How does Dickinson use sound devices such as alliteration to underscore the images and themes of the poem "A Narrow Fellow in the Grass"?

Expert Answers

An illustration of the letter 'A' in a speech bubbles

There are some excellent examples of alliteration being used to give emphasis to the poem's themes in the second stanza. Writing about snakes very frequently uses alliteration on the "s" sound to excellent effect: there is something inherently sneaky and sibilant about this consonant which is associated with snakes—naturally, because...

See
This Answer Now

Start your subscription to unlock this answer and thousands more. Enjoy eNotes ad-free and cancel anytime.

Start your Subscription

There are some excellent examples of alliteration being used to give emphasis to the poem's themes in the second stanza. Writing about snakes very frequently uses alliteration on the "s" sound to excellent effect: there is something inherently sneaky and sibilant about this consonant which is associated with snakes—naturally, because they emit this sound when hissing. As such, we are better able to imagine the "narrow fellow" parting the grass, as if with a comb, because of Dickinson's frequent use of the "s" sound here. It isn't simply at the beginnings of words—"spotted shaft" certainly creates a sound picture which underscores the idea of snakelike movement, but we can also hear the sound repeated at the end of such words as "divides," and within the word "closes." The hissing sibilant sound pervades this paragraph, and brings alive the image of the slithering snake approaching.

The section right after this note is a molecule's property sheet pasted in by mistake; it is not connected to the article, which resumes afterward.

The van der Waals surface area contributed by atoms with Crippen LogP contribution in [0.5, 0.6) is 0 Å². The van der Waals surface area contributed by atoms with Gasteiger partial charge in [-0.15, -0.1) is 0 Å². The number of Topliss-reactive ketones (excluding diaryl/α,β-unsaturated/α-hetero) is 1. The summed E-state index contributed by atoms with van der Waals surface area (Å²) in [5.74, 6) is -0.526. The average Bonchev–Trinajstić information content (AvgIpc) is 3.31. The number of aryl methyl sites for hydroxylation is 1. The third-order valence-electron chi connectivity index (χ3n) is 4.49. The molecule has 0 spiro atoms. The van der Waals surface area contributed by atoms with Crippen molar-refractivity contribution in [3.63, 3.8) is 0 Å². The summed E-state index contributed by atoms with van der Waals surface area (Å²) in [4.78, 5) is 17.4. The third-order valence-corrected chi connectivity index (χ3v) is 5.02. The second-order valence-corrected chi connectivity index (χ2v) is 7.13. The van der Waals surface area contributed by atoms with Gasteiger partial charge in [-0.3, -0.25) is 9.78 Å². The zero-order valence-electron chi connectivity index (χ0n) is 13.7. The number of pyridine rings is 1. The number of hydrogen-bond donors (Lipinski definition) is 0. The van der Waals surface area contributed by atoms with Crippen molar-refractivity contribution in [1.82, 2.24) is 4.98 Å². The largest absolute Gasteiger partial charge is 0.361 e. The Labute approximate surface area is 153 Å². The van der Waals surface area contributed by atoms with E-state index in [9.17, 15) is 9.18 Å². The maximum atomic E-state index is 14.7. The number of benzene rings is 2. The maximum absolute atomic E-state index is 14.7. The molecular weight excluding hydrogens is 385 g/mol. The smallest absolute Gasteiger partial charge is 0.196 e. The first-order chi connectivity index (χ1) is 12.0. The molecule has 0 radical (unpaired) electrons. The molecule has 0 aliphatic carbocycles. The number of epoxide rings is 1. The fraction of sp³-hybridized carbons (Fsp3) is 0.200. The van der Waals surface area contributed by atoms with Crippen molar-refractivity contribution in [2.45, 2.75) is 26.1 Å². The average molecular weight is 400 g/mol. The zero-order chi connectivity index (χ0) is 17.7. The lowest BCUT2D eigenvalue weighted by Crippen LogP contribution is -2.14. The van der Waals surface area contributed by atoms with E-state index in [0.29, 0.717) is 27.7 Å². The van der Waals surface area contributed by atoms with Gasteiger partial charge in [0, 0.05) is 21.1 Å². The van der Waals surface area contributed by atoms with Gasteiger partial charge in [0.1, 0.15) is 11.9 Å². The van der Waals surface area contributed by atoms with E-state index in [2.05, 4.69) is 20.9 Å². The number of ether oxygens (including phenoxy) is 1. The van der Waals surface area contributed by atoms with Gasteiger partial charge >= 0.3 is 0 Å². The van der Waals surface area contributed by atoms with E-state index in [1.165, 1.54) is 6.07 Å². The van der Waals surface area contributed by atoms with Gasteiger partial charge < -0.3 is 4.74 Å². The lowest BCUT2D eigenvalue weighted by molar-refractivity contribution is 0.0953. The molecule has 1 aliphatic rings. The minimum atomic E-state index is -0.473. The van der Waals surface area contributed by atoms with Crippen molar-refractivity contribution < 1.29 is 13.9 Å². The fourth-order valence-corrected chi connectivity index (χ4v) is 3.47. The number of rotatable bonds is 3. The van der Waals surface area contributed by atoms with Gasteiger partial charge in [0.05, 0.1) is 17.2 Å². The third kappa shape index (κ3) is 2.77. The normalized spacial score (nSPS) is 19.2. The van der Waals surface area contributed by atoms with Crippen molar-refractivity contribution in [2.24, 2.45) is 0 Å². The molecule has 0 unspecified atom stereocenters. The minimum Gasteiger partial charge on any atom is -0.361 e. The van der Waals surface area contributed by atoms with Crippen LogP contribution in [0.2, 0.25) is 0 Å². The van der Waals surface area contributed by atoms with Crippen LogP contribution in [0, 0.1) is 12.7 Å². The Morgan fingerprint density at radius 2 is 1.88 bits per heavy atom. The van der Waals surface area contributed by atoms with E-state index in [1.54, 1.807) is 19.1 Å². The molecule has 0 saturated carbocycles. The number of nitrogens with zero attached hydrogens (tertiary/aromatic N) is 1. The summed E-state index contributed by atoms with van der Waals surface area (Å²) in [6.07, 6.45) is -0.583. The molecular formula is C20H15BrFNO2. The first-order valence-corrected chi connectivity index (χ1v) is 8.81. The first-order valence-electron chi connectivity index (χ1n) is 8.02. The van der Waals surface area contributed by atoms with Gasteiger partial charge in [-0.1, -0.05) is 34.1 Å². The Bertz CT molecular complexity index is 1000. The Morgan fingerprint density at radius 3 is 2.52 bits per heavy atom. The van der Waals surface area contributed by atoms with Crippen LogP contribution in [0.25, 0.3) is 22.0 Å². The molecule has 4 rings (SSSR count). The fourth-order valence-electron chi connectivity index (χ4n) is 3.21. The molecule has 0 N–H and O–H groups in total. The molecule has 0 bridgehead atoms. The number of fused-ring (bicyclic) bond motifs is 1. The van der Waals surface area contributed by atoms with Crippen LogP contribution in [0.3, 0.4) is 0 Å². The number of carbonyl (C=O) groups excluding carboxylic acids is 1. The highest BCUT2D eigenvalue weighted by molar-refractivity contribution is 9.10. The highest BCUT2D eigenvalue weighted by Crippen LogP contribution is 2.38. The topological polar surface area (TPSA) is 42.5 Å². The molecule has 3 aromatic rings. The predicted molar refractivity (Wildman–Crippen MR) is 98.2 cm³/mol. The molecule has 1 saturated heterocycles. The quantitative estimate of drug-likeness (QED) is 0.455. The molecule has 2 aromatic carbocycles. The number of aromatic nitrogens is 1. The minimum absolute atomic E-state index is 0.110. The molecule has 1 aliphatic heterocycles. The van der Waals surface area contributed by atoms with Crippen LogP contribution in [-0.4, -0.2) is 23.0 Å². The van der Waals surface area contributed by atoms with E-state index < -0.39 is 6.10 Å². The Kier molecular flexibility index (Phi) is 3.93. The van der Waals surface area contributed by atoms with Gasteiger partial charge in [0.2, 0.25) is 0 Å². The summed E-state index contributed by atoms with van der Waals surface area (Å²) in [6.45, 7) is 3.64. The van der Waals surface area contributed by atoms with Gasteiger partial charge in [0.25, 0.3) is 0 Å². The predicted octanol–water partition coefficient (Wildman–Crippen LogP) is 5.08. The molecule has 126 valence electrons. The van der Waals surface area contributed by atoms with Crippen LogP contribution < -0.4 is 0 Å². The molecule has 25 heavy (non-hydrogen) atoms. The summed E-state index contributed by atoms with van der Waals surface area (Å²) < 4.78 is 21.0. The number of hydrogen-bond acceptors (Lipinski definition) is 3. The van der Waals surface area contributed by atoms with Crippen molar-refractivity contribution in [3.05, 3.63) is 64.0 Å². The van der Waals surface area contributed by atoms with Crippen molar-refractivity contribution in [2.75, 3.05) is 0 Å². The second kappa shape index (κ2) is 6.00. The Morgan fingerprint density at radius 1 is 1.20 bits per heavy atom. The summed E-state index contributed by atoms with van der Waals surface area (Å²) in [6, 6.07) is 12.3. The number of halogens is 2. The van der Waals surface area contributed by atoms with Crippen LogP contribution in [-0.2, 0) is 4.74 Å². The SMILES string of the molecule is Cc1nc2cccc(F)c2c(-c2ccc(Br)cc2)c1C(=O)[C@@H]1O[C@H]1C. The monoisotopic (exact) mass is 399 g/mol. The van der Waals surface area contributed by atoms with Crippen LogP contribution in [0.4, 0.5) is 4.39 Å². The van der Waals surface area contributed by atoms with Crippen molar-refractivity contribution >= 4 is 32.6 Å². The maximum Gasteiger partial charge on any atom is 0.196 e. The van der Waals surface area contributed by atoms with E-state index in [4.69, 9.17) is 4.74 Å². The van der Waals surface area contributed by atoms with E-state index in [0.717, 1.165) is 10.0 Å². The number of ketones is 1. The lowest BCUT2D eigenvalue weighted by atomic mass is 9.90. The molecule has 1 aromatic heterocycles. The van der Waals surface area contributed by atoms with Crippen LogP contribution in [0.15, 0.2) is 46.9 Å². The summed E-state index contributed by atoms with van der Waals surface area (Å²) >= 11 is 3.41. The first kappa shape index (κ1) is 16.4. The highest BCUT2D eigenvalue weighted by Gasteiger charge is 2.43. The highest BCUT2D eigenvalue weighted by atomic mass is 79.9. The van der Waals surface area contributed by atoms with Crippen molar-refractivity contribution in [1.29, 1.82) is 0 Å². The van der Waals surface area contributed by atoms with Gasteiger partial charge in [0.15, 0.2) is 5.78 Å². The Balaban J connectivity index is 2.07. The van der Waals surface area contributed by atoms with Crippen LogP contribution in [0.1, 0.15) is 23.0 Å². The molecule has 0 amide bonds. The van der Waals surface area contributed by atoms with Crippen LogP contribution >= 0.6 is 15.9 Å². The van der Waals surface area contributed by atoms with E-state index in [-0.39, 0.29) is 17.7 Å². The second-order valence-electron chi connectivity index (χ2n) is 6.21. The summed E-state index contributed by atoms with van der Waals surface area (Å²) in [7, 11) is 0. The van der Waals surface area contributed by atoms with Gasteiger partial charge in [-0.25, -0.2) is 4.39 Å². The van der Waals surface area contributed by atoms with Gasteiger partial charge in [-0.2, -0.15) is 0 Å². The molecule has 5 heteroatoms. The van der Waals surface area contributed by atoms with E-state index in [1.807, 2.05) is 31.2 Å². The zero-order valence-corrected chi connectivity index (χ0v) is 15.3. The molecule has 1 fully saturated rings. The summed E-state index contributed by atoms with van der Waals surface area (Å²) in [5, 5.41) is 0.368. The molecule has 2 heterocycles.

Approved by eNotes Editorial Team
An illustration of the letter 'A' in a speech bubbles

The word "narrow" contains short letters and the word "fellow" contains three tall letters and this connotes the short side-to-side movement of the snake while the long letters describe his straighter movement. The alliterative use of the 's' also resembles the hissing sound the snake makes. The letter 'S' itself resembles a snake. The repetition of "L" and long "O" sounds literally sounds "mellow." The image of the snake is calming but also surprising ("His notice sudden is"); so, the image of the snake makes the speaker relaxed but also a bit uneasy. 

Viewing the poem as figuratively sexual, the snake is clearly a phallic symbol. And as the snake comes through the grass, it "divides," with the letter 'V' in "divides" appearing as a vaginal symbol. So, it is not just the sounds of the words and letters; it is also the appearance of the letters that adds to potential meaning. 

The final two lines have more disjointed sounds. Disjointed sounds are less graceful, less calming than the alliterative phrases. This illustrates the speaker's fear of the snake. (Consider this in the literal or figurative interpretations of the poem.) The phrase "Zero at the bone" does use assonance (repetition of the long "O" sound), but it comes across as coldness. It is an icy feeling of fear which means being chilled (zero degrees) to the bone. The "O" sound is in the word "zero" and the letter "O" is nearly identical to the number "0." 

Approved by eNotes Editorial Team